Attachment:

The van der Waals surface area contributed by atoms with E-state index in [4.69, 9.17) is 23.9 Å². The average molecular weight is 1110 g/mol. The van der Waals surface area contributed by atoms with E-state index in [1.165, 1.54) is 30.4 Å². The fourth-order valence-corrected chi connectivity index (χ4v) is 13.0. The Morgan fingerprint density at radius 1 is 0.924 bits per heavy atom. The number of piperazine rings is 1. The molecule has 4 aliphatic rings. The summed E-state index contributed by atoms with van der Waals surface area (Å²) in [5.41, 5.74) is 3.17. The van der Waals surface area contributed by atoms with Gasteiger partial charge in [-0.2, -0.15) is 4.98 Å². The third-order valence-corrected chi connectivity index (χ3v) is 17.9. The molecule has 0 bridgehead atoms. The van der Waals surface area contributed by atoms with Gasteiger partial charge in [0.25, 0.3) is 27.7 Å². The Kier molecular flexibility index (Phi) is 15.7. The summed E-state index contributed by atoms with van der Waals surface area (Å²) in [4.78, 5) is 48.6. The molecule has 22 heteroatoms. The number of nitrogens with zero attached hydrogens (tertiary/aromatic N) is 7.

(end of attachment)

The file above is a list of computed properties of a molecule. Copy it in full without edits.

The van der Waals surface area contributed by atoms with E-state index in [4.69, 9.17) is 23.9 Å². The average molecular weight is 1110 g/mol. The van der Waals surface area contributed by atoms with E-state index in [1.165, 1.54) is 30.4 Å². The fourth-order valence-corrected chi connectivity index (χ4v) is 13.0. The Morgan fingerprint density at radius 1 is 0.924 bits per heavy atom. The number of piperazine rings is 1. The molecule has 4 aliphatic rings. The summed E-state index contributed by atoms with van der Waals surface area (Å²) in [5.41, 5.74) is 3.17. The van der Waals surface area contributed by atoms with Gasteiger partial charge in [-0.2, -0.15) is 4.98 Å². The third-order valence-corrected chi connectivity index (χ3v) is 17.9. The molecule has 0 bridgehead atoms. The van der Waals surface area contributed by atoms with Gasteiger partial charge in [0.25, 0.3) is 27.7 Å². The Kier molecular flexibility index (Phi) is 15.7. The summed E-state index contributed by atoms with van der Waals surface area (Å²) in [4.78, 5) is 48.6. The molecule has 22 heteroatoms. The number of nitrogens with zero attached hydrogens (tertiary/aromatic N) is 7.